1. Sandbox vs. Story. I hear this a lot, but I just can't agree with it. Modules are one thing, but while writing, you find that you can't predict where the story will go, so you write little bits at a time. You structure what you can, but the story itself is still organic. You may have an ending in mind for the campaign, and you might not! It doesn't hurt to know where you are going in the grand scheme of things, but even this should be flexible. If you want a major villain to be a vampire king, there will be a period where the players are no longer anonymous to him, once he knows that they are there, he is going to be more proactively involved in their fate. Is this a story, or a sandbox? Just because the powerful vampire knows who the players are, and is actively seeking to destroy them, that doesn't mean that the adventure has turned into a railroad, it simply means that a game of chess has begun, and the vampire is going to do his very best TO railroad the players right to their doom. If he can trick them into doing his will, all the better. When we play chess, we seek to control the actions of our opponent, the more we can keep them reacting to our moves, the better our chances are of winning the game. To use your monsters to the very best of your ability, that is what players want, and even though the DM is going to manipulate the game, the players still have free will. If, at 1st level, they can come up with a logical plan to sneak into the King's castle, avoid all of his minions and stake him, they now have to deal with a kingdom thrown into anarchy and chaos, because as evil and as tyrannical as the vampire was, he was still the law and what the people were used to. That is still written into the game, yet it is a sandbox. Ultimately, they beat the vampire, but they lost the game because they weren't strong enough to take his kingdom away. Life there is now worse than it was before because all of the warlords are now fighting for control. This is logical.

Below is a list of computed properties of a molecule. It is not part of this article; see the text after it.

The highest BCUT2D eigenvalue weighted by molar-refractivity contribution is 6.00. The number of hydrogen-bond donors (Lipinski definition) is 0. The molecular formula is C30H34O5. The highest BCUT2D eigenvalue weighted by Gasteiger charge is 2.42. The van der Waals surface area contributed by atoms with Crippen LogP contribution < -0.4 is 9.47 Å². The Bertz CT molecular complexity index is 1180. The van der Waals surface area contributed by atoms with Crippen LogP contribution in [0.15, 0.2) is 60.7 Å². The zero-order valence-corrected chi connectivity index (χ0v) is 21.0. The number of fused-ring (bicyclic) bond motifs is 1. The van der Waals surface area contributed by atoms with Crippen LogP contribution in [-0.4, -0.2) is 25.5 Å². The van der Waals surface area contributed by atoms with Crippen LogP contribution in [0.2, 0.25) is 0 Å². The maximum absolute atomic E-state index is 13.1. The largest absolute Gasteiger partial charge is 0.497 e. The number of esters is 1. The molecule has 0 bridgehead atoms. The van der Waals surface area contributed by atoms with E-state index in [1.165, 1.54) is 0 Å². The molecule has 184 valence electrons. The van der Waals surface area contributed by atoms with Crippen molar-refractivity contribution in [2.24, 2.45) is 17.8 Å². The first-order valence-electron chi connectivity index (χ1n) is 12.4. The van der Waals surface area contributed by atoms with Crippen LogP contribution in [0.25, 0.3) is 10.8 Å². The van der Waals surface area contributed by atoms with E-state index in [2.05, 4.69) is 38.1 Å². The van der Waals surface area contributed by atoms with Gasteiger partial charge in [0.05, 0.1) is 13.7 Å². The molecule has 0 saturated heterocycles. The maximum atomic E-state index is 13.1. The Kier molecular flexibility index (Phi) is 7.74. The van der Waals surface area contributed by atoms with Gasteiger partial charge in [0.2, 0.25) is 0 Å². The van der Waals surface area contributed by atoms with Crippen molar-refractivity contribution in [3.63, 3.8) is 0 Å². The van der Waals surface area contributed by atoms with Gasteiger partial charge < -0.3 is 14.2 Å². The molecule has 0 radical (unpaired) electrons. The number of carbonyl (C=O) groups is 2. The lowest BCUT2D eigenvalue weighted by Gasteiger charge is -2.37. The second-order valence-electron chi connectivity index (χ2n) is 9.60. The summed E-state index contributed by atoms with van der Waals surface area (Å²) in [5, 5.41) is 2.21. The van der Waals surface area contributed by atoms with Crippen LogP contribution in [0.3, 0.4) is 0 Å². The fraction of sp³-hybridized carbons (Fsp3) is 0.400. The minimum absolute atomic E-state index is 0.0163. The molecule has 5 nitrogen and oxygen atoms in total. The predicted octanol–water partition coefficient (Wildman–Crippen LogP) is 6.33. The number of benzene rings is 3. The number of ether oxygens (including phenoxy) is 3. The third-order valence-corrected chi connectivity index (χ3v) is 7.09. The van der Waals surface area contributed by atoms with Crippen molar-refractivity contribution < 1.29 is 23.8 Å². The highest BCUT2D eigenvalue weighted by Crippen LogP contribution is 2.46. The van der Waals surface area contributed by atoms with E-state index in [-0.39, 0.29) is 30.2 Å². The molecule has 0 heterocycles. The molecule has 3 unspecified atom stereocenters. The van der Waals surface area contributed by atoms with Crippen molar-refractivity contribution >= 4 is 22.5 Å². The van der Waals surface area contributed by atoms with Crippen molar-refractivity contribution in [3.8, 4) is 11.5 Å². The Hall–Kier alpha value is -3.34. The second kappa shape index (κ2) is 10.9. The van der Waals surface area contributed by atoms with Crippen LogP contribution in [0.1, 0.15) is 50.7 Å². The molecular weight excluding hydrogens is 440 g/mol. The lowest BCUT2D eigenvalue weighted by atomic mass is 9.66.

The best players are unpredictable, resourceful, and intelligent. The entire game can be a logic puzzle. How do you beat the vampire King, and still save the nation? As DM we obviously see that first the Warlords must be dealt with and we have to win the hearts of the people. If we don't want to rule the kingdom ourselves, we need to find somebody who is capable of taking the thrown that is compatible with our political alignment. If this ever happens or not is still up to the players, they'll probably have their own ideas, but we just wrote an entire campaign that isn't railroading, yet it kind of is, but only as far as the reality that we are creating dictates. Prior to play we have to first see if the people who are going to play these characters are interested in the story. Do you want to see if you can take down the most powerful source of evil in the milieu? If the answer is yes, did you railroad the game?

    I suppose that this really isn't directed at you, Brooser, it is more directed to Pundit who claims that story should play no roll in a game, but talking to him is pointless.

  2. Don't write story, write setting! In the setting there will be plenty of threads, tangents, that you can develop into a story. The thing that you are not getting is that a country, a war, a historic period can have a beginning, middle, or an end, that will come to pass, regardless of the players' actions. Think of a role playing game, where the players are cops and firefighters responding to the 9/11 World Trade Center bombing. They have about two hours to do what they do, before the towers fall. Will they be inside or out when that happens? Can you think of anything that the players can do, to prevent the towers from falling? I can't. That is the essence of the sandbox.